I will admit that I was dubious about watching the next episode of this series today. Horace and Pete is an intense, slow-moving experience, of which the word ‘downbeat’ is superficial and simplistic, and I am not having the best of weeks (or months, or years, come to that). I did not think that the episode was going to improve that humour.
Nor did it. Yet it held me for thirty-three minutes, my attention focused utterly upon it’s minimal movement, its increasing burden of hopeless misery, like icebergs slowly converging on unanswerable tides.
And yes, I was right about last week’s ending, that sense of dread that I felt. The show opens on the dark stage of the bar, the door opens, the cast enter in dark clothing, switch on the light, drinks are poured. Theatre to the max: it is the wake following Uncle Pete’s funeral. The gun he took from behind the bar was significant, except that it signified the one possibility that I, oddly, did not foresee. As in life, I did not imagine that he would kill himself.
Uncle Pete’s removal was clearly the catalyst for change, but what change would that be? Jessica Lange, as Marsha, told a splendidly defiant, yet regretful monologue of her life, as a drinker, before leaving the bar, having been told, and recognising, that she has no place here now, no connection.
Pete himself struck up with a defiant claim that he could survive, in the face of Sylvie’s urge that the bar be sold: $6,000,000 could be had, $3,000,000 for each of her and Horace (nothing for Pete, now he’s not a brother, biologically, which he accepts imperturbably.
And it’s growing desperate for Sylvia, jobless, broke, having to afford cancer treatment and slowly breaking under it. Daughter Brenda is almost aggressively protective, which earns her only an order to get out from her mother. Horace’s daughter Alice, a silent presence, a watcher from the sidelines, speaks her only words in leaving, a final departure. The next time one of you dies, she says, I’ll see you at the funeral.
Meanwhile, the customers are the customers. Leon sits in his corner, drawing in his tiny notebook (I have long been wondering if we’re going to see what he draws and just how sickening it’s going to be). A young woman who can’t escape from her own narrow confines calls people who enjoy orchestral music fakes and phonies. A fucking rude hipster who thinks he’s funny gets thrown out. A nihilist wants to see a Sanders/Trump co-Presidency so it can completely fuck the country up forever.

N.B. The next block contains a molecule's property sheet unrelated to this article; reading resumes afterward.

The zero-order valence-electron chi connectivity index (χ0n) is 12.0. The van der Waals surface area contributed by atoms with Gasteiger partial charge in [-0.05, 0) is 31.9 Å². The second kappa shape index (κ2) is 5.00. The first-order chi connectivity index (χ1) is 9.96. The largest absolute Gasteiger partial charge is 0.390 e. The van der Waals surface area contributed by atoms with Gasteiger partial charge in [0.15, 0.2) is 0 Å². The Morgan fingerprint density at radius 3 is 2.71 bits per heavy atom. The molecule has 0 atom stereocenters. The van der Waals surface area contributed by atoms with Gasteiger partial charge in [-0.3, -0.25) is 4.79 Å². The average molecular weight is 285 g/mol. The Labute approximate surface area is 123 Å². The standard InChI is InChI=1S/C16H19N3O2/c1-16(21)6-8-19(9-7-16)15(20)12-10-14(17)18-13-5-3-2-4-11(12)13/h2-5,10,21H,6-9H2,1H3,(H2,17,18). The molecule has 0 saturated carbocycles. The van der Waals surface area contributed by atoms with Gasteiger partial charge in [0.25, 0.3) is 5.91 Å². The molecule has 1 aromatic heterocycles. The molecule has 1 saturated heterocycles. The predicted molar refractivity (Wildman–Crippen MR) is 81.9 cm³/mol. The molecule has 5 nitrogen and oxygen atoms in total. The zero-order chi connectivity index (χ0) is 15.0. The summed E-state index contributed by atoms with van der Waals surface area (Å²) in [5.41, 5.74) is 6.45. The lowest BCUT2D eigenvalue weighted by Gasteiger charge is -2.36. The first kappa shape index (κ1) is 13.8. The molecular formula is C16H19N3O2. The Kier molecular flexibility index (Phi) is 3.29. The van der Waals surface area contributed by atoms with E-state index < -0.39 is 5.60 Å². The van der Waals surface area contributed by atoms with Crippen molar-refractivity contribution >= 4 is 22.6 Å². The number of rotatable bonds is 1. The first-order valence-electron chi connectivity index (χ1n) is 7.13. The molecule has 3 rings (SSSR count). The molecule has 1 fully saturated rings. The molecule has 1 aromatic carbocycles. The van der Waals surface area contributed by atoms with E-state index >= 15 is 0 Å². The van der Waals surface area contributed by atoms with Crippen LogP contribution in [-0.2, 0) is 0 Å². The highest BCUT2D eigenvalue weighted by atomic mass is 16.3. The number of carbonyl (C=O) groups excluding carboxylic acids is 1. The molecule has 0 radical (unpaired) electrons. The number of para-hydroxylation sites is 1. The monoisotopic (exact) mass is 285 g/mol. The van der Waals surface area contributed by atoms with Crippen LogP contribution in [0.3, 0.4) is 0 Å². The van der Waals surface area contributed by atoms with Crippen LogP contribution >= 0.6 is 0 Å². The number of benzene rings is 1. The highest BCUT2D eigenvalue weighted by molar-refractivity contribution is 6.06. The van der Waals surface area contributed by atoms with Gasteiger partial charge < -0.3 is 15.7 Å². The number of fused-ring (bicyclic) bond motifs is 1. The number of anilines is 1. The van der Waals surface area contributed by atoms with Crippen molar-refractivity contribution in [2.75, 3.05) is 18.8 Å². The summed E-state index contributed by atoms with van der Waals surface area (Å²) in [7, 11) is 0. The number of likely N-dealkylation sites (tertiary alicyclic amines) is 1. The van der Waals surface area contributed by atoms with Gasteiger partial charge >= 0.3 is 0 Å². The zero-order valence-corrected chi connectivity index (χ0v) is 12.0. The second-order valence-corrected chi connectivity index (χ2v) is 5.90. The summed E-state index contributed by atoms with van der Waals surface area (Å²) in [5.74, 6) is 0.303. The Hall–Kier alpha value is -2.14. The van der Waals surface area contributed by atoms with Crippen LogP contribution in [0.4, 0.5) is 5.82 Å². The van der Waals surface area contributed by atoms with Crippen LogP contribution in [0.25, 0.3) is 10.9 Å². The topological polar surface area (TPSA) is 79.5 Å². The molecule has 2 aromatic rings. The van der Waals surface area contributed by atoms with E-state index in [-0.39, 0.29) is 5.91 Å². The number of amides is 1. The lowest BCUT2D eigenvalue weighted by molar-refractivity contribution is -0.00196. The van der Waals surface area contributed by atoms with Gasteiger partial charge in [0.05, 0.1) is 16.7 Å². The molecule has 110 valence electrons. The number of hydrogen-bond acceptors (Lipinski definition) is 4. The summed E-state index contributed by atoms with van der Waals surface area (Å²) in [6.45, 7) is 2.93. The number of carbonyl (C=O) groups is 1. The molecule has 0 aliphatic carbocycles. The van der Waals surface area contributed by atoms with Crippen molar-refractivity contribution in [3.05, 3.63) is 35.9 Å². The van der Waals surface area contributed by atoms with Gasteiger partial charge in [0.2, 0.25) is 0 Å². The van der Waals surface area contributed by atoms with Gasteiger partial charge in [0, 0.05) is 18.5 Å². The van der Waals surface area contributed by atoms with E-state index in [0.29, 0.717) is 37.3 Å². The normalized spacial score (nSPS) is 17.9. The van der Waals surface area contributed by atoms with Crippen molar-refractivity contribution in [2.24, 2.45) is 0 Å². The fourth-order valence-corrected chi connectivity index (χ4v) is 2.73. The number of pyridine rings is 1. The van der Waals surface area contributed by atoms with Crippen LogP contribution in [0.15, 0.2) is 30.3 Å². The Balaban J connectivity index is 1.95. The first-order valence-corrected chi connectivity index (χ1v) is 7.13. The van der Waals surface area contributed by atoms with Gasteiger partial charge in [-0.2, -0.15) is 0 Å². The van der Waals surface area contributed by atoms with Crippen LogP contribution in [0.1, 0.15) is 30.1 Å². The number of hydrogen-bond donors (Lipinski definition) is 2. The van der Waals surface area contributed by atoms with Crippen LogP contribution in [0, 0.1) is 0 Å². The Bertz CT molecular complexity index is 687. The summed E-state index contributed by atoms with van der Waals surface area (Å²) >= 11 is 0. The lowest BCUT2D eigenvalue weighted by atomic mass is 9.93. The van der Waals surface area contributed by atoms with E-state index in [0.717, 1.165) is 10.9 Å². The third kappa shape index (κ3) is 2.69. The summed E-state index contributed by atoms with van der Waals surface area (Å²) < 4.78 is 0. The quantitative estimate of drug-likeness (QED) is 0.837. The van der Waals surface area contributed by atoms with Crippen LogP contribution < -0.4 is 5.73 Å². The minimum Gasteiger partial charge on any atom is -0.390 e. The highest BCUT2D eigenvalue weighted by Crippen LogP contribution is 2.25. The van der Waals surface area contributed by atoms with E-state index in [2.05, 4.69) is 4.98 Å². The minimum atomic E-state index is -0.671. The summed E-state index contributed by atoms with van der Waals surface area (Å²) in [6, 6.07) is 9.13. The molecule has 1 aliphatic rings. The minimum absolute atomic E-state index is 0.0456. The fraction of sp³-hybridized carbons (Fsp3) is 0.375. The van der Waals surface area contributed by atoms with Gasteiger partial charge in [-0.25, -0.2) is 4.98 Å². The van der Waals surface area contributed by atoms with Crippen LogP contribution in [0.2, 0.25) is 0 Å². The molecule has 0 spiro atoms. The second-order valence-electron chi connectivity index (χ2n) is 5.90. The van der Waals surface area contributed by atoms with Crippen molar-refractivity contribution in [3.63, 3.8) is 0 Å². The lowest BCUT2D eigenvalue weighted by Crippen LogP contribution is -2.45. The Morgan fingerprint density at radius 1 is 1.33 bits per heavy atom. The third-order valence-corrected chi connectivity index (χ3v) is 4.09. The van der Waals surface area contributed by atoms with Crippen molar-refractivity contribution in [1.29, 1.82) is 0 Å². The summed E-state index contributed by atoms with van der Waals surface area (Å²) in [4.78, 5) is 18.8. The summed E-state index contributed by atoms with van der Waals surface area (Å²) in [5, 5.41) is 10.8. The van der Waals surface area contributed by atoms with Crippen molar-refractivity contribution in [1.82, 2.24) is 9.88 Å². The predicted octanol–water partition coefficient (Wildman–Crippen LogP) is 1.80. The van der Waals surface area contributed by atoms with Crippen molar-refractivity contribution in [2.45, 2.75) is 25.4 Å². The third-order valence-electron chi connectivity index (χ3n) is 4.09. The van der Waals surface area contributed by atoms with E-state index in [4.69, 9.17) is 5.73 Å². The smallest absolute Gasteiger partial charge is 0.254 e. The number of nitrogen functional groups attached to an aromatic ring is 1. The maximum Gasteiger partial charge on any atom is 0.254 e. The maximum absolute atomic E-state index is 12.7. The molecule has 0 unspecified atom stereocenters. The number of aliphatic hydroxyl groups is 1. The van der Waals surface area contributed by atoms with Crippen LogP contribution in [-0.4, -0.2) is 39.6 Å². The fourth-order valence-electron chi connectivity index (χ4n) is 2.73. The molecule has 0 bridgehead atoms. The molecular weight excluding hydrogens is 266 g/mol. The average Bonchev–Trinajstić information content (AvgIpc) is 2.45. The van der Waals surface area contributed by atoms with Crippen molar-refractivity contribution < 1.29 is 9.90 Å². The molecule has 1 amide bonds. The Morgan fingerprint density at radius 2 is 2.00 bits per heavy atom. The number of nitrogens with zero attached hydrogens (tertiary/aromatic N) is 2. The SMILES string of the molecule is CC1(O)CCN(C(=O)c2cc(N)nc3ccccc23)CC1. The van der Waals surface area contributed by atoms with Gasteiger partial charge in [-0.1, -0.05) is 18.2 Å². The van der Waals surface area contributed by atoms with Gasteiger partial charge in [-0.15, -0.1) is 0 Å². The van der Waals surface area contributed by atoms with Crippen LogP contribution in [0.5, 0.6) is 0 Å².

It’s Intermission, it’s a change of pace, it’s the least interesting part of the play.
In the morning, Sylvie having slept on the couch, feeling weak, Horace pitches for a solution. He’s prepared to sell the bar, irrespective of the history of which Pete is desperately protective, taking up his father’s role. Sylvie needs the money, she has cancer. Pete can be brought in, $2,000,000 each. Pete pleads for the bar to stay open: it’s his life, his only life, the only place he’s lived outside the hospital, and he cannot cope without it.
But Horace pitches a third way, that Sylvie come in with them, that they make it a three-way partnership. It’s not what she wants, by any means. Sylvie wants out from under the weight of her own history, and wants her brother out from it too, for his sake, even if he feels that selling is harder than staying. But it may be the only practical solution.
She can’t decide now. Sylvie leaves, and there’s a cute little section at the end where Horace and Pete go about their business, not talking to one another, without hostility, just dropping into the groove and avoiding conversation, and it’s beautifully composed and acted, and it’s only drawback is that it’s self-consciously clever.
And to emphasise the theatricality of all this, the closing credit is ‘End of Act 1’. We are now halfway through the series.
Despite wanting lighter, less demanding, more fun fare, I still wound up immersed in Horace and Pete, and especially wanting to know how it all works out. But I’m getting there the hard way: one a week, no spoilers. This is too intense an experience to bingewatch and get out of it all that Louis CK has put in.